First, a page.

When Tale of Tales’ FATALE was released earlier this year, players were enthralled by the game’s captivating art style. Placed in a setting akin to “Arabian Nights” and “Aladdin”, FATALE dropped players into first century Middle East in the aftermath of John the Baptist’s beheading.
One of the team members behind the game’s enthralling animation is Laura Raines Smith, and I was able to catch up with her at this year’s IndieCade.
“[FATALE} is about an Oscar Wilde play by the name of Salome,” said Smith, in describing the game, “and the general story three is Salome is in love with John the Baptist, but he doesn’t return her love. So she decides to dance the Dance of the Seven Veils for her stepfather, Herod, in exchange for him to grant her any wish. And her wish is to have John the Baptist beheaded so she can kiss him on the mouth.”
Smith was largely responsible for bringing the Dance of the Seven Veils to the game in excruciating detail. Over a three month development process, Tale of Tales sought to create an authentic period piece. A great part of that process involved Smith bringing life to the character designs of Silent Hill artist, Takayoshi Sato. I asked Smith about the animation process and if there was anything she would have done differently in retrospect.
Motion capture? [laughs] We were joking about being the poor man’s motion capture studio. They had a dancer do the entire dance and they filmed it from the front side. They put that video together for me and I basically wrote and scripted the whole dance, it was about 4500 frames and I keyed about every 5 to 10 frames, every pose that she did.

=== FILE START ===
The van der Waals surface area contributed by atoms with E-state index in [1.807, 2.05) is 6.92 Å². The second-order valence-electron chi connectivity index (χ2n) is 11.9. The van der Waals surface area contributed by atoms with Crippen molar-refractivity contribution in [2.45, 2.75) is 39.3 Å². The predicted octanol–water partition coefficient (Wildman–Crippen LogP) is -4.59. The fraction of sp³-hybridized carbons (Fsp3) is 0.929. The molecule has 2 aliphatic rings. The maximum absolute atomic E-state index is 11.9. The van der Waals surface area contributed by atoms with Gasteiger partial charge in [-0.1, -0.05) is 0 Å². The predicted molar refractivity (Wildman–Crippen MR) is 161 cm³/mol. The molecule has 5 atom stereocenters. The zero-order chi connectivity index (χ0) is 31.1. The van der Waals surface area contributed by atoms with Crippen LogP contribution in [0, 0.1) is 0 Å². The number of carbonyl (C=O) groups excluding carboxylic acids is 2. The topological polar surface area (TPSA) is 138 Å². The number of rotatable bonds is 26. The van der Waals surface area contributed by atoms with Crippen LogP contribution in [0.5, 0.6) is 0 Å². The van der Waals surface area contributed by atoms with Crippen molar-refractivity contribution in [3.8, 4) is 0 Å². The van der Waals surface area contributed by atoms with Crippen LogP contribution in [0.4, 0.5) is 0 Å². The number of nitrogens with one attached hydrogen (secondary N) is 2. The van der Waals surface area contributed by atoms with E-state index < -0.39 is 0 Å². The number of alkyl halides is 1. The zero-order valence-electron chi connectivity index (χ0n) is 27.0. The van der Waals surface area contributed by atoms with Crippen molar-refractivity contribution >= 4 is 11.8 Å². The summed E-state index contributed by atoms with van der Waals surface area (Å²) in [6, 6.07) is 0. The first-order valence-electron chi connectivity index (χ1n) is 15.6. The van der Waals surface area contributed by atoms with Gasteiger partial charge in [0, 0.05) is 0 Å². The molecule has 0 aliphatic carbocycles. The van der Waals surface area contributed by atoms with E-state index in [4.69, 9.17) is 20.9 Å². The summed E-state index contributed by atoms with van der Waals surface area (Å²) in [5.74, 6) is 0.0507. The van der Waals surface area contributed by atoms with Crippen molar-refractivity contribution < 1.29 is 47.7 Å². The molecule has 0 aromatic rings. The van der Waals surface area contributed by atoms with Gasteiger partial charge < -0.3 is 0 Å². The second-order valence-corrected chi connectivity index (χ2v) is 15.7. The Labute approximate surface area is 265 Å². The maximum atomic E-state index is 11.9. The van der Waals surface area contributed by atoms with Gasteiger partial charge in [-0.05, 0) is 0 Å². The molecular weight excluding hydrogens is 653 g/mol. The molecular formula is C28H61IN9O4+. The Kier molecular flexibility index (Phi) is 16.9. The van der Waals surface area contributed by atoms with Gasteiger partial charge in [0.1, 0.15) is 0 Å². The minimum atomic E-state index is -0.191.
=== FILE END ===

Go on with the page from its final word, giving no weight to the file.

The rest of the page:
Even after the final animation touches were completed, Tale of Tales still needed to piece together the final product. Smith noted that the studio was happy to accept audience feedback, which in turn led to anticipation for the game’s eventual release.
I think Tale of Tales has done a really good job of just keeping their audience engaged with their forums and the whole design process throughout. There’s a lot of anticipation when their game finally does come out, because they slowly give concepts and design ideas to the audience and engage them along the way.
Players can now try the final product for themselves. FATALE is available for PC and Mac through the game’s official website and through Steam for $7.
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